And the cable network FX is no stranger to controversy either. In fact, they're inviting it. The network show "The League" about a group of guys in a fantasy football league is jaw-droppingly vulgar for basic cable. It's so crude we can't play most of the show's scenes on the radio, and much of the show isn't even about football but the good nature and not so good nature of ribbing that goes on between adult, mostly male friends. Here's a scene from last season. One of the main characters is confronted by two of his friends for having a secret library.

(SOUNDBITE OF TV SHOW, "THE LEAGUE")

RAZ: The third season of "The League" premieres tonight. It was created by Jeff Schaffer, an executive producer of "Seinfeld" and "Curb Your Enthusiasm," and his wife, Jackie. And if you're a fan of "Seinfeld" or "Curb," it's the same style of humor but taken to new heights.

JEFF SCHAFFER: We always say that to enjoy "The League," you don't have to know anything about fantasy football. You just have to have friends that you hate.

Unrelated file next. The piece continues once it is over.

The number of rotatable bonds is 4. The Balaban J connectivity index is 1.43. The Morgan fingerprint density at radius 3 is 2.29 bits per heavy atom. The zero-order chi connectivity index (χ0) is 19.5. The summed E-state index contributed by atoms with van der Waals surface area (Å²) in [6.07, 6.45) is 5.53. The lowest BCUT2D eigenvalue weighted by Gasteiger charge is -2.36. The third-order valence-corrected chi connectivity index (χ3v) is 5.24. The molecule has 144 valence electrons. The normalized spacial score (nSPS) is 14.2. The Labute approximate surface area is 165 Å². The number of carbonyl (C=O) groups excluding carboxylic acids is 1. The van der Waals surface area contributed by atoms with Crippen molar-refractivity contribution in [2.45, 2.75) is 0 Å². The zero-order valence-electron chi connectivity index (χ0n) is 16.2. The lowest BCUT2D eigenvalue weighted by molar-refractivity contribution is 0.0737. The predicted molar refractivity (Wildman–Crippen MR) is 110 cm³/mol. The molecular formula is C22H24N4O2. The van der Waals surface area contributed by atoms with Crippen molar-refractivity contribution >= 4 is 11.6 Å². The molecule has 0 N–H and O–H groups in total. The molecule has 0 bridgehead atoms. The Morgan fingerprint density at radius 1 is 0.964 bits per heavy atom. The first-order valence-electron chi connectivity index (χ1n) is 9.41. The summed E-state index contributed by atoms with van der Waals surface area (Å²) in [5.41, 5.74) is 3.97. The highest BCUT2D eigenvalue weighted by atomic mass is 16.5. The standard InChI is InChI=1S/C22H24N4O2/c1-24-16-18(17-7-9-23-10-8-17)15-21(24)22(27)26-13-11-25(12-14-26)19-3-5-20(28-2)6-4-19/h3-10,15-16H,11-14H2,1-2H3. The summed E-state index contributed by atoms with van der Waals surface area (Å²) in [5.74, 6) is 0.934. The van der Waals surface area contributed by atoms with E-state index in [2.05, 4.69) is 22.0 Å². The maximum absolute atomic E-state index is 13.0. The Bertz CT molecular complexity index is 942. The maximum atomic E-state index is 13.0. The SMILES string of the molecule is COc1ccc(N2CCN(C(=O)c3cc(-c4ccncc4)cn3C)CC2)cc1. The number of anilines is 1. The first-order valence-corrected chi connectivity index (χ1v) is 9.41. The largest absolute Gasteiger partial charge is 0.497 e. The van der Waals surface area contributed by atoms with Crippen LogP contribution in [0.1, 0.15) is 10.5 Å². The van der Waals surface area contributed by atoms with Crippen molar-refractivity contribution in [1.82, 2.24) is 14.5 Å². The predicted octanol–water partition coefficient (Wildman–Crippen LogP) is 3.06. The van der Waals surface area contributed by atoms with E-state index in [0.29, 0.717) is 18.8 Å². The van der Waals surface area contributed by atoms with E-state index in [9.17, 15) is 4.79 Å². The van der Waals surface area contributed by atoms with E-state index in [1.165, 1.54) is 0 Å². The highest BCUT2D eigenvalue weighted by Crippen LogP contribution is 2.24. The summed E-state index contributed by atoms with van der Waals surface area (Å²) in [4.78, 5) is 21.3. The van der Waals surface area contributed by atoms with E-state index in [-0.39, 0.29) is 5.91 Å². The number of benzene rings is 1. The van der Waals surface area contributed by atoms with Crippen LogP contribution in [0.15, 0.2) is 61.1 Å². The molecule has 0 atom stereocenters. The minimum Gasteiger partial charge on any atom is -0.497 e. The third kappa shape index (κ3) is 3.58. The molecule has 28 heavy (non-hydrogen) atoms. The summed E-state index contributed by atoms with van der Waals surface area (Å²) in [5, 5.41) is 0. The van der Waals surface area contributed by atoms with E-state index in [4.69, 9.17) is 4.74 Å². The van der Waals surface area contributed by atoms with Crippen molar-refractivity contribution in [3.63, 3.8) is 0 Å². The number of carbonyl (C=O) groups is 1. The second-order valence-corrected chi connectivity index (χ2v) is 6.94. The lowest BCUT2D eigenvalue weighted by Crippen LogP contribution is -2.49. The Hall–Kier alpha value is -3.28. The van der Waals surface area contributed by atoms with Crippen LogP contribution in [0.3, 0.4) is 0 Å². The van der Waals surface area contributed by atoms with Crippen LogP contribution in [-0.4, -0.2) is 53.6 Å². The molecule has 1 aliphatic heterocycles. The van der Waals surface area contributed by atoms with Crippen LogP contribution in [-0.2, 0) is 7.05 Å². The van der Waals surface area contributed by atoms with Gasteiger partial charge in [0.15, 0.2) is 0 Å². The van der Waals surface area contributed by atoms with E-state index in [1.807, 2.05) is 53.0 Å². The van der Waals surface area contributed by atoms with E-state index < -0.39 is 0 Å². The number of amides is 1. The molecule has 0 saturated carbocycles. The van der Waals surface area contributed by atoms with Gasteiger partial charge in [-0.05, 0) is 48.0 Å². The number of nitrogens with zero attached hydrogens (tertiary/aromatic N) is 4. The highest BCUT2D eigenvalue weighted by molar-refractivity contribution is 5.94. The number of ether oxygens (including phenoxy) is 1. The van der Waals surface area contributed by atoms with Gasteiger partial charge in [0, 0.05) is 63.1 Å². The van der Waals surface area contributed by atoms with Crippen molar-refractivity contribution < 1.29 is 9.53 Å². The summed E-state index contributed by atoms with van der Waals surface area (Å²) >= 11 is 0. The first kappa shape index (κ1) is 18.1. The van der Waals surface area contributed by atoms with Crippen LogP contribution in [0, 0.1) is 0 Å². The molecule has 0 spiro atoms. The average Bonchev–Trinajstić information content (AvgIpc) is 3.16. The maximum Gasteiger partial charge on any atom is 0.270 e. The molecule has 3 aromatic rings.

RAZ: But fantasy football is what brings these guys together, right? So how did the idea come about?

SCHAFFER: Well, the idea was all Jackie. We were actually on vacation. We were skiing in the French Alps. We were at this amazing restaurant for a Christmas Eve dinner, and that was a Sunday night. And Sunday night in France is game time back in L.A. And I was in two fantasy football championships, basically the fantasy football Super Bowls of two leagues. So I kept pretending that the rich French food was making me sick to my stomach, and I had to go to the bathroom. And I would leave the table and run out into a snowdrift to call at great expense - this is pre-Skype - to do what, I don't know. Just to find out how I was doing.